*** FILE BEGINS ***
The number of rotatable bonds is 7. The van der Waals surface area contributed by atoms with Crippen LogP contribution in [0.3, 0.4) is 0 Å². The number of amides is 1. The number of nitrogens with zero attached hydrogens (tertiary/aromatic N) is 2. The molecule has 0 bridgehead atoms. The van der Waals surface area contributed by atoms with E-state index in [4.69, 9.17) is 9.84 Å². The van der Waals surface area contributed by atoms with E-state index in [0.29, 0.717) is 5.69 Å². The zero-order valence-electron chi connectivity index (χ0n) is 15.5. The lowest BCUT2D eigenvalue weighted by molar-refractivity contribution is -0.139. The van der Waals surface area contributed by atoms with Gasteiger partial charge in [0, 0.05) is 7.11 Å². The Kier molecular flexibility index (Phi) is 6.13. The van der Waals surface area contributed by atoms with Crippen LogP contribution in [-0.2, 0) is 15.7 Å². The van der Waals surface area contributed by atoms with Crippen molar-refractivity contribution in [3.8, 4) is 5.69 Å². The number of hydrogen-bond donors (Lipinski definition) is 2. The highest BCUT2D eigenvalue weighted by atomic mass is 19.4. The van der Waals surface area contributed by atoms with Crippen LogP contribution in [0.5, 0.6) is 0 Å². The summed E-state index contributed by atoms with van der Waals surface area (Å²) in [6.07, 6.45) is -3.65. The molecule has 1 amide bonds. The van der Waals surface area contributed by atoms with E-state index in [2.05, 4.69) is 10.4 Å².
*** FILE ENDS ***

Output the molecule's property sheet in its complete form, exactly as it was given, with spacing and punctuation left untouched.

The number of rotatable bonds is 7. The van der Waals surface area contributed by atoms with Crippen LogP contribution in [0.3, 0.4) is 0 Å². The number of amides is 1. The number of nitrogens with zero attached hydrogens (tertiary/aromatic N) is 2. The molecule has 0 bridgehead atoms. The van der Waals surface area contributed by atoms with E-state index in [4.69, 9.17) is 9.84 Å². The van der Waals surface area contributed by atoms with E-state index in [0.29, 0.717) is 5.69 Å². The zero-order valence-electron chi connectivity index (χ0n) is 15.5. The lowest BCUT2D eigenvalue weighted by molar-refractivity contribution is -0.139. The van der Waals surface area contributed by atoms with Gasteiger partial charge in [0, 0.05) is 7.11 Å². The Kier molecular flexibility index (Phi) is 6.13. The van der Waals surface area contributed by atoms with Crippen LogP contribution in [-0.2, 0) is 15.7 Å². The van der Waals surface area contributed by atoms with Crippen molar-refractivity contribution in [3.8, 4) is 5.69 Å². The number of hydrogen-bond donors (Lipinski definition) is 2. The highest BCUT2D eigenvalue weighted by atomic mass is 19.4. The van der Waals surface area contributed by atoms with Crippen LogP contribution in [0.5, 0.6) is 0 Å². The summed E-state index contributed by atoms with van der Waals surface area (Å²) in [6.07, 6.45) is -3.65. The molecule has 1 amide bonds. The van der Waals surface area contributed by atoms with E-state index in [2.05, 4.69) is 10.4 Å².